Deputy First Minister Nicola Sturgeon said yesterday she was "more than willing" to allocate the additional funds in next financial year's budget, which MSPs are due to consider tomorrow.
The cash would take to £50m the amount available to help people whose housing benefits have been reduced because they are deemed to have surplus bedrooms.
Housing charities have estimated that £50m per year would be required to offset the benefit cuts fully and effectively abolish what is known as the bedroom tax. Ms Sturgeon yesterday asked the UK Government to change the rules to allow the extra £15m to be spent on discretionary housing payments (DHPs), a way of directly compensating tenants who are struggling to pay their rent because of the bedroom tax.
The Scottish Government has already promised £20m for DHPs next financial year - the maximum allowed under housing benefit rules - to top up £15m allocated by the Department for Work and Pensions.
However, ministers are considering alternative ways to support tenants if the UK Government refuses to lift the cap on DHPs, and are not expected to withdraw the £15m.
Ms Sturgeon said: "We are more than willing to put in the extra £15 million, which would increase the amount of help available to a total of £50 million.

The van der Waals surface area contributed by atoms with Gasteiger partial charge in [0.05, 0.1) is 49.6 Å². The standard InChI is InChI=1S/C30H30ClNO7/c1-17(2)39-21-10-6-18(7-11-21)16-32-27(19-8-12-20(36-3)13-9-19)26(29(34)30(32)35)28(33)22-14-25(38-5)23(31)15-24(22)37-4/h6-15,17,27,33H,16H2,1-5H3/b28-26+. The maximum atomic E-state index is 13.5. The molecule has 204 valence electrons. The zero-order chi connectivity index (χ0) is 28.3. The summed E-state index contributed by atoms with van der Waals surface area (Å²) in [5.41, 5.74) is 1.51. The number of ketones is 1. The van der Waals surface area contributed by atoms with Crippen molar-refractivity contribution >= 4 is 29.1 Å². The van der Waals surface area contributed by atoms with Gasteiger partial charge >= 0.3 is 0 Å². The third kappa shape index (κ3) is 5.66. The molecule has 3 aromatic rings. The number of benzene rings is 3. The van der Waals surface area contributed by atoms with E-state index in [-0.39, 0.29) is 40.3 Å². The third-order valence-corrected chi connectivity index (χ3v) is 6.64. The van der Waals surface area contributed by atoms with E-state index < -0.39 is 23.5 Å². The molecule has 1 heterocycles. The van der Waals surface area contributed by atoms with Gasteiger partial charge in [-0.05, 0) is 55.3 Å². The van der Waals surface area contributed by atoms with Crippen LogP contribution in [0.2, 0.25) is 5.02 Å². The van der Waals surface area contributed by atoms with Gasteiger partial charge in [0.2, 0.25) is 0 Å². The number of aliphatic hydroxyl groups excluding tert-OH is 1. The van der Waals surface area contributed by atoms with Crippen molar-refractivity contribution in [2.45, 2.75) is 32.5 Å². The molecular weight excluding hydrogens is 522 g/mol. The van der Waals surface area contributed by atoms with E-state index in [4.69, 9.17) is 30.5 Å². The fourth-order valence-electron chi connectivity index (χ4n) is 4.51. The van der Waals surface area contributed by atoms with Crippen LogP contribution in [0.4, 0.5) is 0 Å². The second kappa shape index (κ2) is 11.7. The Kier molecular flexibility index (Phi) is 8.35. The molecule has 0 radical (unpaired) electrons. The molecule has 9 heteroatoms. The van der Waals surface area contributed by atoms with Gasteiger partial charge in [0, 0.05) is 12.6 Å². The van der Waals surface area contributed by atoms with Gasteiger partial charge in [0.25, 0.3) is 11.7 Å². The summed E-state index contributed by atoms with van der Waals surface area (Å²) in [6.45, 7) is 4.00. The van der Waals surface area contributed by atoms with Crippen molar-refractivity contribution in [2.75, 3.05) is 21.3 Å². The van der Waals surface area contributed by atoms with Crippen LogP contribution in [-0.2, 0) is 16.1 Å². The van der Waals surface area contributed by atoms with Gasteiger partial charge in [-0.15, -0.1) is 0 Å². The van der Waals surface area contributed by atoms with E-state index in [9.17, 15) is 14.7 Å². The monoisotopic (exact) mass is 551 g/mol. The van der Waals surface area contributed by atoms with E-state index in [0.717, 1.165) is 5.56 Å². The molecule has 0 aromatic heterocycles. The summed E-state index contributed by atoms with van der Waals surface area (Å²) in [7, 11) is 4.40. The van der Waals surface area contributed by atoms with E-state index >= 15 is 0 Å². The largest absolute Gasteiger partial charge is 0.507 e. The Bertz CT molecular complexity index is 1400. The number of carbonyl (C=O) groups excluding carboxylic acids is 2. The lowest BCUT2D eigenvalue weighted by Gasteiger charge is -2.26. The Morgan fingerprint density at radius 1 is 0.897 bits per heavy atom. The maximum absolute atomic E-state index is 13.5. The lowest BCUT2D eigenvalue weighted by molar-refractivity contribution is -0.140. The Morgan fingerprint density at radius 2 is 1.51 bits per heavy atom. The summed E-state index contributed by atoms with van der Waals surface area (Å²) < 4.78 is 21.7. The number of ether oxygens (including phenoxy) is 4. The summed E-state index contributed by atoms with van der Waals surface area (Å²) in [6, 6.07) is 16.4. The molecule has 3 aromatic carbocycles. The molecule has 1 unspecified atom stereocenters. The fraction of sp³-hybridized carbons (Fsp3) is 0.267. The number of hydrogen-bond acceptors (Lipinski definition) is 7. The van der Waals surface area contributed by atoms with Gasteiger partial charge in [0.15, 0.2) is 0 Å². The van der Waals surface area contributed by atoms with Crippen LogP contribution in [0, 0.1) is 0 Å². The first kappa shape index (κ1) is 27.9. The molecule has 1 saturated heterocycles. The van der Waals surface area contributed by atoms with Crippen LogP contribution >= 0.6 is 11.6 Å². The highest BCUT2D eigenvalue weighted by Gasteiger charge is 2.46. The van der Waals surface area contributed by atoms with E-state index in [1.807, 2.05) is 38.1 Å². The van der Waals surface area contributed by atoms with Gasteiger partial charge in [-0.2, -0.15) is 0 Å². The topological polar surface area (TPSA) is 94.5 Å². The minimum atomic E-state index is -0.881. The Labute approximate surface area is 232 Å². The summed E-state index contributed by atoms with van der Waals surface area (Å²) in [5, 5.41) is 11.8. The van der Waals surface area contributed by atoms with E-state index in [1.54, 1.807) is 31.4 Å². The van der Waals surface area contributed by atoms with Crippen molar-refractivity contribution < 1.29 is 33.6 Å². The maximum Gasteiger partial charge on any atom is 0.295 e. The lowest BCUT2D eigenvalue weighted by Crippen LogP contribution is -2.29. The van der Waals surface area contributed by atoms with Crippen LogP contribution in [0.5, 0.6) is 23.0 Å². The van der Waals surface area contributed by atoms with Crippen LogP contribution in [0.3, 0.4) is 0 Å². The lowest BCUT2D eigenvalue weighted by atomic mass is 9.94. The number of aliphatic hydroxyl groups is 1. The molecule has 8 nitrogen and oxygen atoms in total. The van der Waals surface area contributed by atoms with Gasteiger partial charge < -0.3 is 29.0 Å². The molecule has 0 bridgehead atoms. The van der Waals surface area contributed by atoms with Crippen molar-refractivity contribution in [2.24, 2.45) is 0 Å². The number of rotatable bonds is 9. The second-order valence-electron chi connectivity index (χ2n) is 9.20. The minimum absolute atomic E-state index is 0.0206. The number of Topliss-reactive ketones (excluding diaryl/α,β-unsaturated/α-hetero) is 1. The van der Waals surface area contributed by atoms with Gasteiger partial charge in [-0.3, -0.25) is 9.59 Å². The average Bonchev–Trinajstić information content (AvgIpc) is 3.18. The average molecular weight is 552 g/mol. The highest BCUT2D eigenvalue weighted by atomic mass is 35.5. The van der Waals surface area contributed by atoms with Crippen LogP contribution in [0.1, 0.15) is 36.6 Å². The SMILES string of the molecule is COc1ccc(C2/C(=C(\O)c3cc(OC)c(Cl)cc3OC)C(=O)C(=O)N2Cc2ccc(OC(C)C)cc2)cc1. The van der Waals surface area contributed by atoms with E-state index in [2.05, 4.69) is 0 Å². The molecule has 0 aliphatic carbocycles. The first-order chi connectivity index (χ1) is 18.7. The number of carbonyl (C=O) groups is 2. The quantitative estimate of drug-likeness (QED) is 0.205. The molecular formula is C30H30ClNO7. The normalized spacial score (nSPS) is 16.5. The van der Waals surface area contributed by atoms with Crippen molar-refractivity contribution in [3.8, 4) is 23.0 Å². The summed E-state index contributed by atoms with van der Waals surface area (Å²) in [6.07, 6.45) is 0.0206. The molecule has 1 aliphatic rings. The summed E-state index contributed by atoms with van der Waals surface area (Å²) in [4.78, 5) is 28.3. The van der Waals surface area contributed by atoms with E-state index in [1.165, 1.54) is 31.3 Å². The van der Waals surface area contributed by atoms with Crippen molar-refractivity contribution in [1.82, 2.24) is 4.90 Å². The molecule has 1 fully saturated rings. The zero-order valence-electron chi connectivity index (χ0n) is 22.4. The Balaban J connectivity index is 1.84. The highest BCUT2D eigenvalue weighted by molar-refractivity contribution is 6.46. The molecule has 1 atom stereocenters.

"If Westminster lifts the legal cap - which they can easily do - we will be able to help the 76,000 people in Scotland who are suffering from this cut.
"In order to make this legally possible Westminster needs to lift the cap for Scotland and UK ministers should act now."
In a sign the cap is unlikely to be lifted, a spokeswoman for the DWP suggested there was insufficient demand for extra financial support, with £15m of extra help currently unclaimed.
But Scottish Government sources confirmed ministers were still "looking to do more" and were seeking an alternative method to channel the £15m to struggling tenants if the DWP refused to change the rules.
Scottish Labour and the STUC welcomed Ms Sturgeon's move as confirmation that, one way or another, the bedroom tax would be effectively abolished as part of Finance Secretary John Swinney's budget.